Dan Naden

Customer Mistake: When someone wants to do business with you, don’t push him aside.

You run into a friend into the grocery store; a perfectly timed reunion that always makes both parties feel better.

“We need to get together for a coffee; I’d love to hear how you are doing,” you say.

Forget a date and you've forever lost goodwill

The friend concurs, saying, “Yes, definitely send me a few days that work for you; I look forward to meeting with you.”

You then forgot to follow up. Weeks go by and no coffee appointment gets scheduled. Your friend wonders what happened. You miss an opportunity to connect with your good buddy. Bad move.

This faux pas also happens on a larger scale. Working for a global company, I’ve attended numerous Live Meetings, Go To Meetings, WebExes. If there’s an Internet conferencing software out there, I’ve sampled it. The benefit of viewing colleague presentations, vendor pitches, and quarterly results presented by a colleague without having to board a plane has saved enormous amounts of time, travel headaches, and boosted companies’ bottom lines.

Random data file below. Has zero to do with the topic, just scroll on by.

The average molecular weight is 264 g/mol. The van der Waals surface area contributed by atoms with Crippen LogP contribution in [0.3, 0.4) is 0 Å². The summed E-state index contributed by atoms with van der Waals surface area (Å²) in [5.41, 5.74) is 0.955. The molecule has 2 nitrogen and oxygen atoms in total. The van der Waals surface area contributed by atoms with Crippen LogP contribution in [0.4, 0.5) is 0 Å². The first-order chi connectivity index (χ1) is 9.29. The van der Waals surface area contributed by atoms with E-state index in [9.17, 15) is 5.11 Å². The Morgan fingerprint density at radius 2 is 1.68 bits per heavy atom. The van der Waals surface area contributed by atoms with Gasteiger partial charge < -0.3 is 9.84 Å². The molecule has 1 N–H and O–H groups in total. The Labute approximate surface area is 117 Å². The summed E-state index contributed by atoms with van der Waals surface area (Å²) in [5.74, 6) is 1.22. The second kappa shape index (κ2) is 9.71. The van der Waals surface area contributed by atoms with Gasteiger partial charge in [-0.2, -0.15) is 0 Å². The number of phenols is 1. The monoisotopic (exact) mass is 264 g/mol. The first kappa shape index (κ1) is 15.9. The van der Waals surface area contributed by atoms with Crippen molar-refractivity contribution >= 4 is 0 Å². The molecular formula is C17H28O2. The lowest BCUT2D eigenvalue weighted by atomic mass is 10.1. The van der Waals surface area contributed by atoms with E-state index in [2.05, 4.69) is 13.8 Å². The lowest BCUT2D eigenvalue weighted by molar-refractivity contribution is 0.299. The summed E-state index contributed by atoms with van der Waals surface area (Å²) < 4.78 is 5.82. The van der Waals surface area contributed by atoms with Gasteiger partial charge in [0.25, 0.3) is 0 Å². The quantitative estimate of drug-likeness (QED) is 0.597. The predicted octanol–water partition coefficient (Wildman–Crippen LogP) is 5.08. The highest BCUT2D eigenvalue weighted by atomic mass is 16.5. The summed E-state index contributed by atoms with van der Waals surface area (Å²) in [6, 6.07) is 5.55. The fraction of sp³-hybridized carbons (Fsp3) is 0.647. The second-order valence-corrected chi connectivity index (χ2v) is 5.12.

I recently was invited to a vendor demonstration that filled me with excitement. I had been researching this vendor for a few months. I’ve received their newsletter, read their blog, sifted through their white paper – they had me hooked. I went from lead to an extremely qualified lead faster than you can send a tweet. I filled out a ‘Request a Demo’ form and received a quick response from a sales advisor. We exchanged a few e-mails and finalized a few days/times that fit our schedules – rapport was peaking.

And then, they forgot to send the Web conferencing invite.

This meeting FINALLY got scheduled, yet my perception of this firm in the marketplace soured. The demo actually met most of my needs, although I can’t discard the scheduling flub-up.

Will this forgetful firm win business? There’s still a chance, although their chances would have intensified if promises were kept. If the vendor can’t treasure me as a ‘potential client’ now, how might I be treated as a customer?

Keep your commitments with your friends and your business partners; you’ll stand out from the crowd.

Here are some other ways to NOT treat your customers:

 

Until next time,

Dan Naden

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